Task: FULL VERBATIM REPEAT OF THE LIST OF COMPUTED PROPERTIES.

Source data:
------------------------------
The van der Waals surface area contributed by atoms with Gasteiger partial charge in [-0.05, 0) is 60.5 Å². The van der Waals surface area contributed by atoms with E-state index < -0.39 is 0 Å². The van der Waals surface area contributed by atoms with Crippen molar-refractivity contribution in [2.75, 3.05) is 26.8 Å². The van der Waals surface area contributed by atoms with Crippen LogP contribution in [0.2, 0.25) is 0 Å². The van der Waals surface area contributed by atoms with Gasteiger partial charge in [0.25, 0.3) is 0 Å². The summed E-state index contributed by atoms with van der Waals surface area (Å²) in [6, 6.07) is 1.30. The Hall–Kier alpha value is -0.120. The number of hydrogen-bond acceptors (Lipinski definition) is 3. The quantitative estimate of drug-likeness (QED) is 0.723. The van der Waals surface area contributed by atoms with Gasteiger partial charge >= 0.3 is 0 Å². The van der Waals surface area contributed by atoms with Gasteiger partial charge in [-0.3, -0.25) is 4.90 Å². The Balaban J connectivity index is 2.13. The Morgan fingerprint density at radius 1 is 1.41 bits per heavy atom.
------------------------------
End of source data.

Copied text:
The van der Waals surface area contributed by atoms with Gasteiger partial charge in [-0.05, 0) is 60.5 Å². The van der Waals surface area contributed by atoms with E-state index < -0.39 is 0 Å². The van der Waals surface area contributed by atoms with Crippen molar-refractivity contribution in [2.75, 3.05) is 26.8 Å². The van der Waals surface area contributed by atoms with Crippen LogP contribution in [0.2, 0.25) is 0 Å². The van der Waals surface area contributed by atoms with Gasteiger partial charge in [0.25, 0.3) is 0 Å². The summed E-state index contributed by atoms with van der Waals surface area (Å²) in [6, 6.07) is 1.30. The Hall–Kier alpha value is -0.120. The number of hydrogen-bond acceptors (Lipinski definition) is 3. The quantitative estimate of drug-likeness (QED) is 0.723. The van der Waals surface area contributed by atoms with Gasteiger partial charge >= 0.3 is 0 Å². The van der Waals surface area contributed by atoms with Gasteiger partial charge in [-0.3, -0.25) is 4.90 Å². The Balaban J connectivity index is 2.13. The Morgan fingerprint density at radius 1 is 1.41 bits per heavy atom.